About The Artist
"To earn its name, a painting has to possess a little magic." – Raimonds Staprans
Known for his vivid, abstract views of nature and signature depictions of recognizable objects, such as fruit, paint cans and chairs, Bay Area artist Raimonds Staprans's work eludes classification. Engaging rigorously with the formal and aesthetic potential of light and color, Staprans's minimalist compositions straddle the line between realism and abstraction to exude a power all their own.
Born in 1926 in Riga, Latvia, Staprans immigrated to the U.S. in 1947 after he and his family fled the Soviet invasion of their home country. He first studied art at the University of Washington under Alexander Archipenko and Mark Tobey, and continued his training under the tutelage of Hans Hoffman and Karl Kasten at the University of California Berkeley, receiving his master's degree in 1954.
It was during his time at Berkeley that Staprans claimed his own distinctive niche among the newly established Bay Area Figurative artists, a loosely defined group which included Richard Diebenkorn, David Park, Elmer Bischoff, James Weeks, Roland Peterson and Wayne Thiebaud. His pared down still life and landscape subjects, realized through a richly saturated palette, revealed his fascination with the "architecture" of everyday objects and their interaction with light. As art historian and founding director of the Berkeley Art Museum Peter Selz put it, "Light is the chief protagonist in Staprans's paintings."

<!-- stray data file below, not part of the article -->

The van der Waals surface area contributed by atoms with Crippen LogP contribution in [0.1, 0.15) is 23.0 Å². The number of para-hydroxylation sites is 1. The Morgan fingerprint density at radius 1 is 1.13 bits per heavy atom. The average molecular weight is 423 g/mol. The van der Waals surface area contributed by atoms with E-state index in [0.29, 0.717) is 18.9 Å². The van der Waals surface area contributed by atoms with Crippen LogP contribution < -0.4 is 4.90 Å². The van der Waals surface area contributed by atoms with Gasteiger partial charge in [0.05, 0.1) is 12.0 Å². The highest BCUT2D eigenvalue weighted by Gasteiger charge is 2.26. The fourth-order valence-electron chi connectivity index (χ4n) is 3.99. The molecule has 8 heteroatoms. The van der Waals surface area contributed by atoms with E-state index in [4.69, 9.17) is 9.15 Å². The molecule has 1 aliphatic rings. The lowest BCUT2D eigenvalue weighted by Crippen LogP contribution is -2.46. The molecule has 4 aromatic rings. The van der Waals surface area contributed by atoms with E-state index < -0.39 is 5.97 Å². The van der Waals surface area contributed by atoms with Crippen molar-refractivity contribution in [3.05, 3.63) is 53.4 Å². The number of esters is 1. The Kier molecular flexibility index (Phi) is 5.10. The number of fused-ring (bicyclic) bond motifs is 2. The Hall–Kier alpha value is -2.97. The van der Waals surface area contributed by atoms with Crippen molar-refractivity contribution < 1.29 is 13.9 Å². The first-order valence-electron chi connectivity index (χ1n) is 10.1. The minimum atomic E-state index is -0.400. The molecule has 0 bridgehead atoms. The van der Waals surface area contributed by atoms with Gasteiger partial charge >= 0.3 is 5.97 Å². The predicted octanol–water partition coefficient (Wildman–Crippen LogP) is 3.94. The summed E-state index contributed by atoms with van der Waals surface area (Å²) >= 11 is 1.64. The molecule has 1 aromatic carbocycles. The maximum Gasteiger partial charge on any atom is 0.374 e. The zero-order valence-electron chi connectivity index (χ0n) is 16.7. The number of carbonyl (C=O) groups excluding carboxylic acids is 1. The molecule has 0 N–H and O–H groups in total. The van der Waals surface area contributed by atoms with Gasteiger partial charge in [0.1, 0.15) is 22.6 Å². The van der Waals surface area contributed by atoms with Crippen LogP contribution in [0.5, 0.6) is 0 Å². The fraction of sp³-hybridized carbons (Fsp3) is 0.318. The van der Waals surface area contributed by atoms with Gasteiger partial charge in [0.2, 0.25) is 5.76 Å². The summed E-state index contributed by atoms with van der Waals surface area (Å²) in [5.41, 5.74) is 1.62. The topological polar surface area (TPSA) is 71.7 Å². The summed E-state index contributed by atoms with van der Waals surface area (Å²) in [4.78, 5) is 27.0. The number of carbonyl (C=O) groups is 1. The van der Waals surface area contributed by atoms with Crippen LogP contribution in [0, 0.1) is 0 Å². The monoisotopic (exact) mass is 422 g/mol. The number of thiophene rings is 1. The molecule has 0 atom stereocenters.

In addition to being a celebrated painter, Staprans is also an accomplished writer, who is recognized internationally for his plays. Through his written work, Staprans explores the tension between fact and fiction, totalitarian ‘reality' and human truth, set against the backdrop of his Latvian homeland's twentieth century history. In 2003, Staprans was awarded Latvia's highest civilian honor, the Three Star Medal, the equivalent of the United States' Presidential Medal of Freedom. Staprans's paintings are held in the permanent collections in the Fine Arts Museums of San Francisco, the Los Angeles County Museum of Art, the San Jose Museum of Art, and the Portland Art Museum, among others. A career retrospective of his art that opened at the Pasadena Museum of California Art in March 2006 traveled to Staprans's hometown of Riga and was then exhibited by the Latvian National Museum of Art later that year.
"Raimonds Staprans; Paintings." Hackett Mill. Accessed November 11, 2020: http://www.hackettmill.com/exhibitions/raimonds-staprans
"Raimond Staprans paintings." Modern Sculpture. Accessed November 11, 2020: https://www.modernsculpture.com/raimonds-staprans